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A Supportive View of the Autopilot Feature

08.02.16 - 2016 Tesla Model S

Why are so may calling for Tesla to disable the Autopilot function that’s present in the Model S? For the most part the outrage has taken place due to the death of Joshua Brown when his Tesla Model S was set on Autopilot but could not discern from a white tractor trailer and the sky ahead. Is this one fatality enough to cause Tesla to need to disable the Autopilot system? If that were the case shouldn’t every automaker shut down until they can make vehicle that can guarantee the safety of the occupants inside the vehicle?

We can apply this type of logic to a myriad of situations. Whether you are on the side of gun control or not, on the side of a larger military presence in the Middle East or not, or feel that one death is one too many for any product or system the reality is we have people who die unnecessarily every single day. Because this is a harsh and sometimes unsettling truth, let’s look at some of the information given regarding this crash so we can understand better why Tesla should not shut down the Autopilot feature of the Model S.

The fact that Joshua Brown’s Tesla Model S was being driven in Autopilot mode is undisputed. What is unclear is whether or not he was watching a movie while the car was driving or if he was actually paying attention. There are some videos on YouTube of him taking videos while the vehicle was driving; which does go against the advice given regarding driving the car with the Autopilot system functioning. Using this information we could come to the conclusion that Mr. Brown wasn’t the most attentive driver when the feature was engaged regardless of whether or not he was playing a movie at the time of the accident.

The Autopilot system that has been developed by Tesla has time and again come with the warning that this system is not autonomous driving. Not only is this not autonomous, loading it to vehicles is actually a test phase for Tesla, which is also communicated along with warnings. Tesla has made it abundantly clear this system is not autonomous and you are required as a driver to stay alert and take over if needed. This is not just to absolve Tesla from any possible responsibility but also to ensure you can stay safe while driving.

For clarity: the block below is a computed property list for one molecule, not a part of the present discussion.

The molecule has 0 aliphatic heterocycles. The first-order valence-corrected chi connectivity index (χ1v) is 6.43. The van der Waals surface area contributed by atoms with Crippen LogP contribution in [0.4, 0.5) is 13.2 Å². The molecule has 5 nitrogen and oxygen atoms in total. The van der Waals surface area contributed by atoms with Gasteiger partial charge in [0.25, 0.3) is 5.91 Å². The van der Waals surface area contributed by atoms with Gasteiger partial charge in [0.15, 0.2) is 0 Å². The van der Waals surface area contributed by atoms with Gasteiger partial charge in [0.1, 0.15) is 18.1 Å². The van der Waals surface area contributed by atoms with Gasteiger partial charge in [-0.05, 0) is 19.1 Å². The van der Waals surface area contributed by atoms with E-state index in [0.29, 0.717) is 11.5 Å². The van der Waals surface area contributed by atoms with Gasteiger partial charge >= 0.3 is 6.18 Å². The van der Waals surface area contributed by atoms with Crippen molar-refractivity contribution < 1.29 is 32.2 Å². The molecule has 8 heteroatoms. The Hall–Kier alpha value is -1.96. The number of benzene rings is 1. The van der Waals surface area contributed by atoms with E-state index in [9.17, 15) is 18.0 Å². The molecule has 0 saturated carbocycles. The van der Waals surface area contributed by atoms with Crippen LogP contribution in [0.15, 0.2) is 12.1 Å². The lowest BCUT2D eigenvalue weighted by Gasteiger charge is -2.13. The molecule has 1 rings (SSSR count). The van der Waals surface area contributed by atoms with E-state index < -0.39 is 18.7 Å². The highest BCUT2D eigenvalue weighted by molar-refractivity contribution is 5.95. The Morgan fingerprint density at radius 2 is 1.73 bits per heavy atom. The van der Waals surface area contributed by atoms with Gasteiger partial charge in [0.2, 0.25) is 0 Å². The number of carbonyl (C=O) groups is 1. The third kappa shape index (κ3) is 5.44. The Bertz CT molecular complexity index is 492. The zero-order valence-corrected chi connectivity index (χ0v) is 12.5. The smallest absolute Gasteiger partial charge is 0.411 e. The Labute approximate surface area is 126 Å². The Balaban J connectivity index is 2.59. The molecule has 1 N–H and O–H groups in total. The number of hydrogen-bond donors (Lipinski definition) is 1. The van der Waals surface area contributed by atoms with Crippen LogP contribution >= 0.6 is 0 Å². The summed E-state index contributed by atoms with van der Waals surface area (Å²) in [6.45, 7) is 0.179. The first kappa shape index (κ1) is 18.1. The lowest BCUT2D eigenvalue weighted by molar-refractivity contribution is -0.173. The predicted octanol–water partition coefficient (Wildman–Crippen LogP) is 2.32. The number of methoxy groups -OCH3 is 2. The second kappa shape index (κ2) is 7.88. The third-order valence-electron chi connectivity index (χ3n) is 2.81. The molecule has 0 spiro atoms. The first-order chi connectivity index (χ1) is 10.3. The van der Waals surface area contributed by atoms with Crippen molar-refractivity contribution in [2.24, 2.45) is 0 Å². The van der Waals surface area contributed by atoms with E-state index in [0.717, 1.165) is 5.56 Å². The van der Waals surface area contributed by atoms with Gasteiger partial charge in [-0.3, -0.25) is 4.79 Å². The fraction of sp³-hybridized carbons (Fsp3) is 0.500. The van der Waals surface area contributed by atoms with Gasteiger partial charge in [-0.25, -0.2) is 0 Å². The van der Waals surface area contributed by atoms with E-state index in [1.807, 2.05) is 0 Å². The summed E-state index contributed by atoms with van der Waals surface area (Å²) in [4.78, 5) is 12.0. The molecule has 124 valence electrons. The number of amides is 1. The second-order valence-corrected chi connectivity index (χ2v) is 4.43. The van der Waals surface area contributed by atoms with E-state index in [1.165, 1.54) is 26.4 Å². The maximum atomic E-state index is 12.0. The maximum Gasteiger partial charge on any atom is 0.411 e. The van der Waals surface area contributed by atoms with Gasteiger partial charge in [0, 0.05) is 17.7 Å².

The fact that the system is a beta test of what may be coming down the road has some in an uproar as well. The feeling is the system should have been fully tested before being launched, but that seems to be unnecessary as well. So far as we know the only problem the system had was being able to discern the truck from the sky, which looked the same. This happened because the cameras were reading the surroundings and the radar system would have ignored the truck, thinking it was an overhead sign.

In reality, more Tesla owners have enjoyed having the Autopilot system than haven’t, but they do need to be careful with this system. It’s a great system and works extremely well, but we need to remember it’s not meant for fully autonomous driving at all. This system is a way for a driver to relax their hands and feet for a few seconds, but every driver needs to continue to be alert to their surrounding in order to maintain the control of their vehicle that’s needed with a system which is not fully autonomous at this time.

While the death of Mr. Brown is tragic, it could have been avoided. Hopefully this death serves as a warning to other Tesla owners to stay alert and does not lead to Tesla disabling the Autopilot system. Maybe it should be named something else so we don’t think the car is going to fly and land on its own, but so far this system has worked extremely well and is safer to use than when you’re driving on your own. One final question to think about, what’s going to happen when we have our first wave of fully autonomous vehicles? How may will call for these vehicles to be shut down when the first fatality takes place?

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